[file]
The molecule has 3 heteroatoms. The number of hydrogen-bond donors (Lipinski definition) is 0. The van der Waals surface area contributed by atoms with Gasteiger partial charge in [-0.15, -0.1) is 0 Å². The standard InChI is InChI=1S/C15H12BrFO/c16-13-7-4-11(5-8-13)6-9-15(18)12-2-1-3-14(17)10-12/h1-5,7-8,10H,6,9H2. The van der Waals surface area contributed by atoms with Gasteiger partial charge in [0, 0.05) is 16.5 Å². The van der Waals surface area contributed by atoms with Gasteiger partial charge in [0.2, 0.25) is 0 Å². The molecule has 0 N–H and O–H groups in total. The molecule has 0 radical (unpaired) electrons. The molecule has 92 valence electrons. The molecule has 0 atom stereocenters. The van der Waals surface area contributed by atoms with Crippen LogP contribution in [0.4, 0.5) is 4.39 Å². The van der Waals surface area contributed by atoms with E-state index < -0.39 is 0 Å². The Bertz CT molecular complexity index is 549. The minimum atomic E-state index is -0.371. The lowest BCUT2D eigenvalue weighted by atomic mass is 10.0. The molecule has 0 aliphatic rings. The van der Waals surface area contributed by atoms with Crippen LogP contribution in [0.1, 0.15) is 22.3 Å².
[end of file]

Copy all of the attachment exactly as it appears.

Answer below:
The molecule has 3 heteroatoms. The number of hydrogen-bond donors (Lipinski definition) is 0. The van der Waals surface area contributed by atoms with Gasteiger partial charge in [-0.15, -0.1) is 0 Å². The standard InChI is InChI=1S/C15H12BrFO/c16-13-7-4-11(5-8-13)6-9-15(18)12-2-1-3-14(17)10-12/h1-5,7-8,10H,6,9H2. The van der Waals surface area contributed by atoms with Gasteiger partial charge in [0, 0.05) is 16.5 Å². The van der Waals surface area contributed by atoms with Gasteiger partial charge in [0.2, 0.25) is 0 Å². The molecule has 0 N–H and O–H groups in total. The molecule has 0 radical (unpaired) electrons. The molecule has 92 valence electrons. The molecule has 0 atom stereocenters. The van der Waals surface area contributed by atoms with Crippen LogP contribution in [0.4, 0.5) is 4.39 Å². The van der Waals surface area contributed by atoms with E-state index < -0.39 is 0 Å². The Bertz CT molecular complexity index is 549. The minimum atomic E-state index is -0.371. The lowest BCUT2D eigenvalue weighted by atomic mass is 10.0. The molecule has 0 aliphatic rings. The van der Waals surface area contributed by atoms with Crippen LogP contribution in [0.1, 0.15) is 22.3 Å².